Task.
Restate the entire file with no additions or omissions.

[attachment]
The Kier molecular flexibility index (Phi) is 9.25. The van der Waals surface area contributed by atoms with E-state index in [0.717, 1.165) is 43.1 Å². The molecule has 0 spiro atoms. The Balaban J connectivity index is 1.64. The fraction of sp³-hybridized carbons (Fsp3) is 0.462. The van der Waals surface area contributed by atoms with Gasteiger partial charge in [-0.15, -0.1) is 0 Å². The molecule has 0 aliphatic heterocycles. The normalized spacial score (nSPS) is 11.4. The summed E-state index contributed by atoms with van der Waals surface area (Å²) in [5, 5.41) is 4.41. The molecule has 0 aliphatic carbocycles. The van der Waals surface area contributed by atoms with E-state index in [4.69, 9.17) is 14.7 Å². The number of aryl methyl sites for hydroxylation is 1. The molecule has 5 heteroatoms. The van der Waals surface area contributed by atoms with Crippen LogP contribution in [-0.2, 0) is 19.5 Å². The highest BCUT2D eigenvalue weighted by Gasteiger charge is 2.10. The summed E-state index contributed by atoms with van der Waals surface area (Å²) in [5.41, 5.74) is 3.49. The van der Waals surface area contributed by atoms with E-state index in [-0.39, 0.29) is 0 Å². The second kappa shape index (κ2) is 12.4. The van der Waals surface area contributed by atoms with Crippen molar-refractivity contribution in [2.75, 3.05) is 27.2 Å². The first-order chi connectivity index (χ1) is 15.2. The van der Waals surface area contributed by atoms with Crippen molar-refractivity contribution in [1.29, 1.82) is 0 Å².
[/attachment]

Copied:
The Kier molecular flexibility index (Phi) is 9.25. The van der Waals surface area contributed by atoms with E-state index in [0.717, 1.165) is 43.1 Å². The molecule has 0 spiro atoms. The Balaban J connectivity index is 1.64. The fraction of sp³-hybridized carbons (Fsp3) is 0.462. The van der Waals surface area contributed by atoms with Gasteiger partial charge in [-0.15, -0.1) is 0 Å². The molecule has 0 aliphatic heterocycles. The normalized spacial score (nSPS) is 11.4. The summed E-state index contributed by atoms with van der Waals surface area (Å²) in [5, 5.41) is 4.41. The molecule has 0 aliphatic carbocycles. The van der Waals surface area contributed by atoms with E-state index in [4.69, 9.17) is 14.7 Å². The number of aryl methyl sites for hydroxylation is 1. The molecule has 5 heteroatoms. The van der Waals surface area contributed by atoms with Crippen LogP contribution in [-0.2, 0) is 19.5 Å². The highest BCUT2D eigenvalue weighted by Gasteiger charge is 2.10. The summed E-state index contributed by atoms with van der Waals surface area (Å²) in [5.41, 5.74) is 3.49. The van der Waals surface area contributed by atoms with E-state index in [-0.39, 0.29) is 0 Å². The second kappa shape index (κ2) is 12.4. The van der Waals surface area contributed by atoms with Crippen molar-refractivity contribution in [2.75, 3.05) is 27.2 Å². The first-order chi connectivity index (χ1) is 15.2. The van der Waals surface area contributed by atoms with Crippen molar-refractivity contribution in [1.29, 1.82) is 0 Å².